College Housing: A Freshman Tutorial

Making the move from your parent’s house to the college dorm room is a huge step. There are many things to take into consideration before packing up all your earthly belongings and heading off to school. Without proper planning this experience can be a nightmare. Here are a few things to keep in mind as you prepare for your big move.

– Who is your roommate? The school’s Housing department should supply you with this information sometime over the summer. They should send you your roommate’s contact information and let you know what dorm you will be living in. They also usually give you a room number. This would be a good time to get in touch with your future roommate. If they did not supply you with a phone number, but they do give you a snail mail address, send them a letter with your phone number and e-mail address so you two can get in contact.

– What are the dimensions of your dorm room? Once you know what building you
are living in, be sure to find out how big your room will be. How much space will you have? Are your beds bunkable? What is the layout of the room? Do you have a closet provided? Is there a kitchenette in your building? Where are the laundry facilities? How much stuff will you actually have room for? Will you have your own bathroom, will you share it with the suite next door, or will you share a community bathroom with the whole floor? These are all things you need to keep in mind before you make your big move. If this information is not supplied for you, contact the Housing Office.

– Who is bringing what? Once you have touched base with your roommate, it is a good idea to hammer out who is bringing what items. You do not want to show up on move in day and discover you have two TVs, no fridge, two microwaves and no other furniture. Make a list of all the items you will need. Remember to think of all the day to day items you take for granted. During my first week of my freshman year, my roommate and discovered we did not have a can opener or a saucepan. First go through the list and check off things you already have. You probably received a bunch of dorm room supplies at your graduation party, plus there may be a few things you already have. Your sister may have kept her cub fridge from when she was in college. Your parents may have an extra TV they do not want anymore. If both of you have an item, do you really need two? If not, who is going to bring the item? Once you have gone through the list to determine what you have, then go through the list and see what still needs to be purchased. Divide the remaining items up. If you cannot think of a list, be sure to contact your college’s house office. They should have a preliminary list they can send you.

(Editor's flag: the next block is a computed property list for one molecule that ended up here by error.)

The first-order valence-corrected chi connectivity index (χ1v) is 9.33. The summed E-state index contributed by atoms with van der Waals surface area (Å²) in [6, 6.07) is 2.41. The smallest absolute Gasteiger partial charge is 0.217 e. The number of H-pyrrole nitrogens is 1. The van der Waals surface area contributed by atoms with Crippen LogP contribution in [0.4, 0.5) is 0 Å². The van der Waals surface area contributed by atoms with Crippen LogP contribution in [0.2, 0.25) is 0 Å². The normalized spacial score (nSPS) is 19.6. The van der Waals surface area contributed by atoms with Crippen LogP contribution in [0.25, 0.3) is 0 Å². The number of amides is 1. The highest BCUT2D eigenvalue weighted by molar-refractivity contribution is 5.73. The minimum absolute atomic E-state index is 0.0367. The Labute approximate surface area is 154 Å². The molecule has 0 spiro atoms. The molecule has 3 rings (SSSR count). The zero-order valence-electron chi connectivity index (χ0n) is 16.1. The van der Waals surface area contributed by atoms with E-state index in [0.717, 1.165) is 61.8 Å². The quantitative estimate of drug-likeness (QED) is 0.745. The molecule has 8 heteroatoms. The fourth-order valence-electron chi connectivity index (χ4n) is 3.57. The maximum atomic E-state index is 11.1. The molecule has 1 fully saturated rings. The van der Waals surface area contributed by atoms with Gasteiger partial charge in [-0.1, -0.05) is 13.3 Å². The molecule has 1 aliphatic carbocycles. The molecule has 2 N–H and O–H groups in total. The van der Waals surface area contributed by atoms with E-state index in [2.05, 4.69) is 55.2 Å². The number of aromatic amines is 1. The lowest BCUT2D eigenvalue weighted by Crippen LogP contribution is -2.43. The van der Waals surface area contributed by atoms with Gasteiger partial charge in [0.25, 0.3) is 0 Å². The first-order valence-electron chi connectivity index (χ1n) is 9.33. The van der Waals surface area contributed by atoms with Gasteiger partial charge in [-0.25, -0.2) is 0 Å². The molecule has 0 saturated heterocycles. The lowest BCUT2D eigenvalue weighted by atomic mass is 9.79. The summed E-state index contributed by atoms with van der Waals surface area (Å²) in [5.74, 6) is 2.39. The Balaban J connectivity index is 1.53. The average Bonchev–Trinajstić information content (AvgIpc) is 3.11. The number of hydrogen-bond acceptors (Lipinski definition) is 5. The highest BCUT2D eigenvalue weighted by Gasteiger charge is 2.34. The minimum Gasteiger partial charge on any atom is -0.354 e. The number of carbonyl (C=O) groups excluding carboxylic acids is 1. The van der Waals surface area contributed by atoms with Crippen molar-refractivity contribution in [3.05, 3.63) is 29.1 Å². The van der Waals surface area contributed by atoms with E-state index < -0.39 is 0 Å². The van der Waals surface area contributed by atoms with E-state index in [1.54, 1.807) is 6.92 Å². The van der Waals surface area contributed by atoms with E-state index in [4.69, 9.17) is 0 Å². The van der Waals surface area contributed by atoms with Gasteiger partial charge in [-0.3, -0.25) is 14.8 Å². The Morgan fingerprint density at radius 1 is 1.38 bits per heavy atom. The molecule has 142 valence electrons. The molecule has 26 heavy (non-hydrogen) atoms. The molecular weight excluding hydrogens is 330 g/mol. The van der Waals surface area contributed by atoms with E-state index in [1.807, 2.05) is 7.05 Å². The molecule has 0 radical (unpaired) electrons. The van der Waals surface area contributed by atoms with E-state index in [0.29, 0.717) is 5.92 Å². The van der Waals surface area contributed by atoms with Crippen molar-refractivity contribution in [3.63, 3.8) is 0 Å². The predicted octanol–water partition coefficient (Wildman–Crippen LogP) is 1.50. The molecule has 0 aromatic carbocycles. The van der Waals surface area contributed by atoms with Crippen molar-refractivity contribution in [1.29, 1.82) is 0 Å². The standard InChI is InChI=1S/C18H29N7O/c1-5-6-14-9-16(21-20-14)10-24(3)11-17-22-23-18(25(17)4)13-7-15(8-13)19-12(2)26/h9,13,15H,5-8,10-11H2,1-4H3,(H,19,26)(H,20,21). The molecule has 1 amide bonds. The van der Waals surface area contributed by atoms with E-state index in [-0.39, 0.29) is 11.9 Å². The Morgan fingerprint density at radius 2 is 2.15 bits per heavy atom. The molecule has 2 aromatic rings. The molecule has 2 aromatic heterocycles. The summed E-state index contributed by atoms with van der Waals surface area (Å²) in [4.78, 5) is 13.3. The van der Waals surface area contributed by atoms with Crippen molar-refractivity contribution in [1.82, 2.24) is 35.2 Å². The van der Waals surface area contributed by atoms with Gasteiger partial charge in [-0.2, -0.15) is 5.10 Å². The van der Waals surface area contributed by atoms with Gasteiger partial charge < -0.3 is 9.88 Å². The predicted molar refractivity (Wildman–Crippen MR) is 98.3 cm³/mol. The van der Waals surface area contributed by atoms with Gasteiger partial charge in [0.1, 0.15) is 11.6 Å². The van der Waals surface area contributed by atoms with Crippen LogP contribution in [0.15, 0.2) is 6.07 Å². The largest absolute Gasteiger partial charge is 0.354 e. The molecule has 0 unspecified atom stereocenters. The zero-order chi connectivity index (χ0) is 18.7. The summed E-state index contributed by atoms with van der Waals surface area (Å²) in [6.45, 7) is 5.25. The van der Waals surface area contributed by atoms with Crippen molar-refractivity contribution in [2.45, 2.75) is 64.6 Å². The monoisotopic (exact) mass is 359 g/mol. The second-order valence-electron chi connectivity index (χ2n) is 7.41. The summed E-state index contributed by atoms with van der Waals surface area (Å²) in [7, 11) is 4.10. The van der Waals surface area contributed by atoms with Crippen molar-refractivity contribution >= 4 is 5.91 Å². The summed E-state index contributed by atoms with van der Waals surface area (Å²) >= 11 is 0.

– Know the housing rules that are in place. In the first week of class, they will go over the basic rules with you. However, it is better to know some of them before you even move in. Many of these rules are outlines in your Housing Agreement. You should still have a copy of that. If the rules are not list, or you cannot find your agreement, you can always contact the college for another list. Most residence halls do not allow candles to be burned. They also do no want residence to have toasters or any other open heat source. They mayt have rules against space heaters. Most colleges have strict policies on pets. You may think you are bringing your pet parakeet with you. Your roommate may even be totally cool with it. However, if only tropical fish are allowed Tweety is staying at home. Know the rules and regulations before you start packing.

Once again, if all else fails, contact the Housing Office. They are there to offer support and guidance to all of their residents. They have a great deal of material they can send to you. If they do no personally know the answer, they can find someone who can. Look on your college’s web site for the housing department. There should be contact information listed there. If you look around the department’s website, you may find the answers to some of your questions with out having to ask anyone.

Moving into your dorm freshman year should be an exciting experience. It shouldn’t be stressful and overwhelming. Avoid some these common pitfalls, and you should make the transition smoothly.

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